JC: Don’t blame it on the Bougie. St Emlyn’s

Many years ago I did my CTR (the Clinical Topic Review*) for my FCEM exam on facilitating intubation in the C-spine immobilised patient. The actual CTR is lost in the mists of time, but the BestBet still exists 1 and you can read that back in 2001 the evidence was weak, but I thought there was sufficient evidence to recommend that we use it routinely in the ED. Since then the use of a gum elastic bougie (Ed – which is neither gum, nor elastic, nor a bougie) has been recommended as standard practice by many services such as Sydney HEMS and others. We aim for a philosophy of maximising the chances of first pass success and so our argument has always been that you should use all the tools available for your first attempt at intubation. Since our belief is that the bougie is best, then that’s what we have advocated in Virchester.

However, there is still some skepticism around the use of the bougie. Some of my anaesthetic colleagues believe that the routine use of a bougie is just another way of saying that you’re crap at intubation. I think that’s harsh, but perhaps there may be some truth in the fact that if your laryngoscopy is poor, then you will need to use more adjunct devices in order to intubate. UK Anaesthetists are very good at laryngocopy (UK anaesthetic training is fantastic IMHO) and so I suspect (I don’t have the data to hand) that they probably get better views, but times are changing for them too. The increased use of Video Laryngoscopy means that I am seeing my anaesthstic colleagues routinely asking for the bougie on a much more frequent basis than ever before.  OK, before I open that Pandora’s box any further lets get to this week’s paper on the use of bougies in the ED. At first glance and on twitter I thought that this was the paper to definitively answer my questions about the use of bougies in the ED (spoiler alert it’s not).

You can find the paper here 2 and if you click on the the title below it will take you to the paper. As always we strongly recommend you read the full paper before you make up your own mind on the quality of the evidence.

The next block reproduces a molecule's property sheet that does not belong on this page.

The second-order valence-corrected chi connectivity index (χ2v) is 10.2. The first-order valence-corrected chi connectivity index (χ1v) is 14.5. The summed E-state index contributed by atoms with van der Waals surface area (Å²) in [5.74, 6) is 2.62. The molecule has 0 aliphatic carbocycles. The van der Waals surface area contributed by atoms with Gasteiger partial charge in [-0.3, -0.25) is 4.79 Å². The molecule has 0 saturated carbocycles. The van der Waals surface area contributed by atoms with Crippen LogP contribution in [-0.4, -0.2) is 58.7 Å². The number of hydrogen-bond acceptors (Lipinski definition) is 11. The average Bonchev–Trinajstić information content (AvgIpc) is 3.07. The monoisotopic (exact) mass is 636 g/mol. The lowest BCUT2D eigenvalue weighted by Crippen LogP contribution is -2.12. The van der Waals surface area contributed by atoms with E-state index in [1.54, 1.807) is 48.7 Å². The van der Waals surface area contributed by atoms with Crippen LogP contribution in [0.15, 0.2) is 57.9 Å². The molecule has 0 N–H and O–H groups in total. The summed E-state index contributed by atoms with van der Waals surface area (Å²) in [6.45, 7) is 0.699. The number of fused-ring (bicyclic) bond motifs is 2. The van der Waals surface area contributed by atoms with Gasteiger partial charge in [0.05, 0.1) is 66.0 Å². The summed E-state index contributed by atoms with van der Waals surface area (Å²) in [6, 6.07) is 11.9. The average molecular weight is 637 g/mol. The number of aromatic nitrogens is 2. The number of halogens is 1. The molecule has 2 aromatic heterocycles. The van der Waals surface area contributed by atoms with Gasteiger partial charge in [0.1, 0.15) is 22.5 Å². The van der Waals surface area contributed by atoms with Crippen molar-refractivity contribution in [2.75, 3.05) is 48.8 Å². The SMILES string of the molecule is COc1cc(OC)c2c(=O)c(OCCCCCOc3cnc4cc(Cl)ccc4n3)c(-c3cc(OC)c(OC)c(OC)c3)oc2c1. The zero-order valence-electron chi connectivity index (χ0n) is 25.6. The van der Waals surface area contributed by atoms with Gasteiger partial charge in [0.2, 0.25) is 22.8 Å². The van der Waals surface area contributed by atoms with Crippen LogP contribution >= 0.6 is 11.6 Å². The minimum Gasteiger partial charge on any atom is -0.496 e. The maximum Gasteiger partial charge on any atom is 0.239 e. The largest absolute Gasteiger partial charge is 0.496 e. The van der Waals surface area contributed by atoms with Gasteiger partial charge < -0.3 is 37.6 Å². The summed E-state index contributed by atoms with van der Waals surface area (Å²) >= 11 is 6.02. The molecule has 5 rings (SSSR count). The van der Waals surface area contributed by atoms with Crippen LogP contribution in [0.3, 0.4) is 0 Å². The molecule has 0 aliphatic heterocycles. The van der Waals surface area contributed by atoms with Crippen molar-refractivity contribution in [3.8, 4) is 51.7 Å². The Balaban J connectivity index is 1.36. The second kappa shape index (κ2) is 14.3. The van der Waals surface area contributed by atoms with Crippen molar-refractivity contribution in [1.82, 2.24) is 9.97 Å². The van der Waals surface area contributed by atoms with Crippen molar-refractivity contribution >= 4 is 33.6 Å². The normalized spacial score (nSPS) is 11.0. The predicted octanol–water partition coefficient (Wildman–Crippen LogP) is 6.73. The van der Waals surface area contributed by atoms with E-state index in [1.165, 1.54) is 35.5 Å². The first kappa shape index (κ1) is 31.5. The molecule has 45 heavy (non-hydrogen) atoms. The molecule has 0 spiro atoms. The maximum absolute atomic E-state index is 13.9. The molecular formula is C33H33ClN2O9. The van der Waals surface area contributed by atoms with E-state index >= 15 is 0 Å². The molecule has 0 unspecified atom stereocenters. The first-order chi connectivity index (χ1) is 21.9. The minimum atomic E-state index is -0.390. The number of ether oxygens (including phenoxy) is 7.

What kind of paper is this?

It’s an RCT which is excellent as that’s the type of design that we want to see when we are comparing different interventions. Patients were block randomised between bougie vs. stylet and in stratified blocks to ensure that roughly equal number of patients with c-spine immobilisation and obesity were in both groups.

Tell me about the patients.

This is where I started to get a little less enthusiastic about the study. This paper is set in a single emergency department in the US where ED clinicians perform all the intubations. That’s a little different from my own practice where there are a mix of intubators. It’s also a single US centre. Single centre studies are often difficult to reproduce, and the US is rather different to jolly old England. We need to be mindful of the fact that this may represent quite a different population of patients and clinicians.

In terms of numbers then this is a pretty small study. Just 757 patients were enrolled in the trial with roughly 50:50 allocated to bougie or tube plus stylet. Hang on you might say! 757 patients is a lot, and it is really. However, we need to consider not just the number, but also the incidence of potentially difficult airways in the ED (those in whom a bougie might really make a difference). The authors quote a figure of 60% incidence of difficulty 2,3, but that seems high to me as compared to UK experience.

What did they actually do?

Interestingly the comparison was between the use of a bougie and that of an ETT plus stylet. Personally I’m not a big fan of stylets, there is no particualar reason why not, I just never really trained with them and have not found an advantage over a bougie. The comparison is interesting though. In our practice the ED docs are traines to always use a bougie, but many anaesthetists prefer a plain tube (no bougie) and so the comparison in this paper is perhaps different to the comparison that would take place in a UK ED. I would suggest that intubation with a stylet is probably more successful than a plain tube and so perhaps any findings in this study would be magnified in a bougie vs. plain analysis (but that’s a guess, I don’t really know for sure).

Clinicians could use the laryngoscope of their choice, and that was largely either a CMAC or a Glidescope. The use of Direct Laryngoscopy (which is what we usually use in Virchester) was low.

What are the main results?